Would You Keep or Repeal Obamacare? The Results From This Survey Might Shock You!

To say that the Affordable Care Act, better known as Obamacare, is a polarizing law might be the understatement of the year.

According to the Kaiser Family Foundation, which tracks public opinion on Obamacare on a nearly monthly basis, just 39% of respondents surveyed in its June poll noted a favorable opinion of the law while 45% of those surveyed had an unfavorable opinion of Obamacare. The remaining 16% either didn't know or refused to answer. The two sides, which are largely split by political affiliation, have been feuding since the ACA was signed into law in March 2010.

But, as KFF notes, June also marked a major milestone in terms of where consumers are obtaining information about Obamacare. According to KFF, 26% of respondents based their impression of the law on their own personal experience, while another 22% noted their impression of the law was influenced by family and friends. Cumulatively at 48%, this marks the first time the media (37%) wasn't the leading influencer of Obamacare impressions.


Graph by author, Data source: Kaiser Family Foundation Health Tracking Poll.

It could also signify a turning point that Americans are able to make informed decisions with regard to Obamacare on their own because they're finally taking the time to understand the law.

Of course, just because understanding of the law is improving doesn't mean that favorability of the law is necessarily improving -- although the gap between favorable and unfavorable impressions of the ACA has shrunk to its lowest levels since October 2013.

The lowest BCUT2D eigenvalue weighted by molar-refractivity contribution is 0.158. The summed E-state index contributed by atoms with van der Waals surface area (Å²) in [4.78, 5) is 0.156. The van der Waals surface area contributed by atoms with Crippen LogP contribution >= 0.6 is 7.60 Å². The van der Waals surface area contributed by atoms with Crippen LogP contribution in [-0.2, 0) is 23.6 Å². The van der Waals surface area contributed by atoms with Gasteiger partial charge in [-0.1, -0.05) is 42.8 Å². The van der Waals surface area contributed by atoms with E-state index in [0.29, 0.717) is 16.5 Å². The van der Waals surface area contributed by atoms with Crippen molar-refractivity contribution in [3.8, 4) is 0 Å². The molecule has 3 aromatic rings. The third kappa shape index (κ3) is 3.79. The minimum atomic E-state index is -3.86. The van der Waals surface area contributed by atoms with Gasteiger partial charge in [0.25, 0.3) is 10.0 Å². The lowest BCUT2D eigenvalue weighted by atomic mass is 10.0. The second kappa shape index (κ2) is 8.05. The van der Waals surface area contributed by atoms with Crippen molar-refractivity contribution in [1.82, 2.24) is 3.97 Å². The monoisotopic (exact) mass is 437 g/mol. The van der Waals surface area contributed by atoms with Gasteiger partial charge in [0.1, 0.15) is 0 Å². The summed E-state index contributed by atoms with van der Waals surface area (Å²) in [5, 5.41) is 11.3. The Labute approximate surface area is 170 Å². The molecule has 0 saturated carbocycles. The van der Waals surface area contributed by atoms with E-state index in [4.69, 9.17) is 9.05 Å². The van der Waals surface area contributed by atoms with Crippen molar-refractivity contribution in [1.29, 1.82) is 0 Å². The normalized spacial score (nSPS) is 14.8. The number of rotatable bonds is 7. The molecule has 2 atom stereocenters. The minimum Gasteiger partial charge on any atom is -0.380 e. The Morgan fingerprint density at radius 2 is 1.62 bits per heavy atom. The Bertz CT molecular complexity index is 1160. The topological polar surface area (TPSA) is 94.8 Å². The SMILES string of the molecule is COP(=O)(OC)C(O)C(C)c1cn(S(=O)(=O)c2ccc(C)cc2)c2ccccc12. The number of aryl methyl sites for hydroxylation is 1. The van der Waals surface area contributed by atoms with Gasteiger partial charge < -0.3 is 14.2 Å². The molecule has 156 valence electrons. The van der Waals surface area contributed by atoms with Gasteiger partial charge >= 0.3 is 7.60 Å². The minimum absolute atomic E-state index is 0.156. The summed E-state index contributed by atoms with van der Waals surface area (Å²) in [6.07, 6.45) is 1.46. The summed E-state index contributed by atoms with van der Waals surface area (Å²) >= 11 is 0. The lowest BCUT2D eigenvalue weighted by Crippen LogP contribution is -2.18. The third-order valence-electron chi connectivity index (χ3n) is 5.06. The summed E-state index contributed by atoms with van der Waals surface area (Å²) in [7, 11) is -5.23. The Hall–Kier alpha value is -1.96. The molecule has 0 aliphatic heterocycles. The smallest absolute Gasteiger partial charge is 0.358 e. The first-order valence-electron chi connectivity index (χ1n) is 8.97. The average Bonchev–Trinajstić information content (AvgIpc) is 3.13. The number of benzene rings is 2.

A shocker from this recent poll
Keeping these figures in mind I'd like to turn your attention to a CNN/ORC International poll (link opens PDF) conducted May, a month before the aforementioned Kaiser Family Foundation poll, which also looked at consumers' opinions of Obamacare. Instead of simply asking the more than 1,000 respondents to offer their approval or disapproval of the law, CNN/ORC added a twist, asking consumers to pick what Congress should do from one of the following four choices:  

  • Leave the health care law as is.
  • Keep the law, but make some changes.
  • Repeal the ACA and replace it with something different.
  • Repeal the ACA and go back to the system we had before.

Here are the results to this CNN/ORC question:
Which of the following statements best describes your view of what Congress should do in the future:

Question

% of Respondents

Leave health care law as is

12%

Make some changes

49%

Repeal and replace

18%

Repeal, go back to original

20%

Source: CNN/ORC International, numbers may not add to 100% due to rounding.

What's not surprising? Only seeing 12% of respondents proclaiming that they'd like to see the law remain as it is without change. If you consider that 45% disapprove of the ACA, and take into consideration that the law is highly polarizing, witnessing more people take the middle ground should be expected.

But here's the shocker: 49% want to make changes, but keep Obamacare in place. Some will view this as the glass being half empty in that 87% of respondents want repeal or change to the law as it currently stands. However, another way to view this is 61% of respondents want to keep the basic premises of Obamacare in place and definitely don't want to go back to what we had in place previously. The implication here is that a majority of citizens (at least those polled) wanted change in our health care system, and generally speaking people are in favor of the steady progress being made.